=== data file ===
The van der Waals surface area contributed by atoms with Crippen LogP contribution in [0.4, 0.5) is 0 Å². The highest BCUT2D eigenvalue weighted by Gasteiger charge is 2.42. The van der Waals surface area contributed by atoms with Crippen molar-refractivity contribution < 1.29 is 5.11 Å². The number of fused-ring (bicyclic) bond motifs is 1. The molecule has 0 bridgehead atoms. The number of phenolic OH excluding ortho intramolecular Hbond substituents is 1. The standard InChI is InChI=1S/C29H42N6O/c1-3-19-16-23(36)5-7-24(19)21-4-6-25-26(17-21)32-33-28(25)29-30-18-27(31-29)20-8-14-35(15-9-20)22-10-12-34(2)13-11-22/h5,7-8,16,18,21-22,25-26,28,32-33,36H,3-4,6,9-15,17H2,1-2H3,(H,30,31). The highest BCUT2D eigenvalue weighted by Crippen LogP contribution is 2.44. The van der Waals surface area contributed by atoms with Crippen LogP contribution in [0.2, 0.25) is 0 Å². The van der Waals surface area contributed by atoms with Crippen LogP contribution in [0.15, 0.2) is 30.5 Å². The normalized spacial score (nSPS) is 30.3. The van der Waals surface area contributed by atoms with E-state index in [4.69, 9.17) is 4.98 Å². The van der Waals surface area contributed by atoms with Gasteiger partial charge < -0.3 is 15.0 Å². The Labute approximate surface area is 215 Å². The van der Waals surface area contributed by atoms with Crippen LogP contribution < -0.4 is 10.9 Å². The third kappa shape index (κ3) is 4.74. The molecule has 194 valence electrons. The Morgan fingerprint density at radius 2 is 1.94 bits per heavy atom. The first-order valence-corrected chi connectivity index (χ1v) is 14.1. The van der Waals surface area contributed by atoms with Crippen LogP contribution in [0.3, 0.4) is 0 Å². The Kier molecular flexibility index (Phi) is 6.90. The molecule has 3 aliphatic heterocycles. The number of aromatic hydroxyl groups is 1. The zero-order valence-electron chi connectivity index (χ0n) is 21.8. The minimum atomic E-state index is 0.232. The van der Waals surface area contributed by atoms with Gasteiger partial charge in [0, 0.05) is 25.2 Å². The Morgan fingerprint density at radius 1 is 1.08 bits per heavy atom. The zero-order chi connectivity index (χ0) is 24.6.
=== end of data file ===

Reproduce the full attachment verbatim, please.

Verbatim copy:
The van der Waals surface area contributed by atoms with Crippen LogP contribution in [0.4, 0.5) is 0 Å². The highest BCUT2D eigenvalue weighted by Gasteiger charge is 2.42. The van der Waals surface area contributed by atoms with Crippen molar-refractivity contribution < 1.29 is 5.11 Å². The number of fused-ring (bicyclic) bond motifs is 1. The molecule has 0 bridgehead atoms. The number of phenolic OH excluding ortho intramolecular Hbond substituents is 1. The standard InChI is InChI=1S/C29H42N6O/c1-3-19-16-23(36)5-7-24(19)21-4-6-25-26(17-21)32-33-28(25)29-30-18-27(31-29)20-8-14-35(15-9-20)22-10-12-34(2)13-11-22/h5,7-8,16,18,21-22,25-26,28,32-33,36H,3-4,6,9-15,17H2,1-2H3,(H,30,31). The highest BCUT2D eigenvalue weighted by Crippen LogP contribution is 2.44. The van der Waals surface area contributed by atoms with Crippen LogP contribution in [0.2, 0.25) is 0 Å². The van der Waals surface area contributed by atoms with Crippen LogP contribution in [0.15, 0.2) is 30.5 Å². The normalized spacial score (nSPS) is 30.3. The van der Waals surface area contributed by atoms with E-state index in [4.69, 9.17) is 4.98 Å². The van der Waals surface area contributed by atoms with Gasteiger partial charge < -0.3 is 15.0 Å². The Labute approximate surface area is 215 Å². The van der Waals surface area contributed by atoms with Crippen LogP contribution < -0.4 is 10.9 Å². The third kappa shape index (κ3) is 4.74. The molecule has 194 valence electrons. The Morgan fingerprint density at radius 2 is 1.94 bits per heavy atom. The first-order valence-corrected chi connectivity index (χ1v) is 14.1. The van der Waals surface area contributed by atoms with Crippen LogP contribution in [0.3, 0.4) is 0 Å². The Kier molecular flexibility index (Phi) is 6.90. The molecule has 3 aliphatic heterocycles. The number of aromatic hydroxyl groups is 1. The zero-order valence-electron chi connectivity index (χ0n) is 21.8. The minimum atomic E-state index is 0.232. The van der Waals surface area contributed by atoms with Gasteiger partial charge in [0, 0.05) is 25.2 Å². The Morgan fingerprint density at radius 1 is 1.08 bits per heavy atom. The zero-order chi connectivity index (χ0) is 24.6.